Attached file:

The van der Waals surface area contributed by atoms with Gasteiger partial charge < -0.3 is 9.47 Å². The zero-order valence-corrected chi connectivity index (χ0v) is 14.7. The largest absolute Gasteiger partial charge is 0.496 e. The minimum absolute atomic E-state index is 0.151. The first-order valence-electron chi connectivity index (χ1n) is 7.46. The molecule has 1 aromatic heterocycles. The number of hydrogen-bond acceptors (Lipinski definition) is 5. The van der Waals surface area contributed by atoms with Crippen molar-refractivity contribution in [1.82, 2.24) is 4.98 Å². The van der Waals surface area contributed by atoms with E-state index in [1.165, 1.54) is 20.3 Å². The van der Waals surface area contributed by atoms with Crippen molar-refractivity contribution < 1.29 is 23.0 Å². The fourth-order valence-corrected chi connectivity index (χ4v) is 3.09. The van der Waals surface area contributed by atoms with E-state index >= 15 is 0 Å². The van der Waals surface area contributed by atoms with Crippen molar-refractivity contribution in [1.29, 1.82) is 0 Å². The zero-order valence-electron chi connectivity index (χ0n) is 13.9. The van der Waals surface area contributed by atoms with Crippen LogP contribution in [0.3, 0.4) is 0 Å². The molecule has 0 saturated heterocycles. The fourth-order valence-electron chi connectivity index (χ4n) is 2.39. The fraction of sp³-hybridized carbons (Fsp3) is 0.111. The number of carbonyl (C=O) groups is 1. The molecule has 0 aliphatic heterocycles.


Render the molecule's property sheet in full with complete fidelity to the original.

The van der Waals surface area contributed by atoms with Gasteiger partial charge < -0.3 is 9.47 Å². The zero-order valence-corrected chi connectivity index (χ0v) is 14.7. The largest absolute Gasteiger partial charge is 0.496 e. The minimum absolute atomic E-state index is 0.151. The first-order valence-electron chi connectivity index (χ1n) is 7.46. The molecule has 1 aromatic heterocycles. The number of hydrogen-bond acceptors (Lipinski definition) is 5. The van der Waals surface area contributed by atoms with Crippen molar-refractivity contribution in [1.82, 2.24) is 4.98 Å². The van der Waals surface area contributed by atoms with E-state index in [1.165, 1.54) is 20.3 Å². The van der Waals surface area contributed by atoms with Crippen molar-refractivity contribution < 1.29 is 23.0 Å². The fourth-order valence-corrected chi connectivity index (χ4v) is 3.09. The van der Waals surface area contributed by atoms with E-state index >= 15 is 0 Å². The van der Waals surface area contributed by atoms with Crippen molar-refractivity contribution in [1.29, 1.82) is 0 Å². The zero-order valence-electron chi connectivity index (χ0n) is 13.9. The van der Waals surface area contributed by atoms with Crippen LogP contribution in [0.3, 0.4) is 0 Å². The molecule has 0 saturated heterocycles. The fourth-order valence-electron chi connectivity index (χ4n) is 2.39. The fraction of sp³-hybridized carbons (Fsp3) is 0.111. The number of carbonyl (C=O) groups is 1. The molecule has 0 aliphatic heterocycles.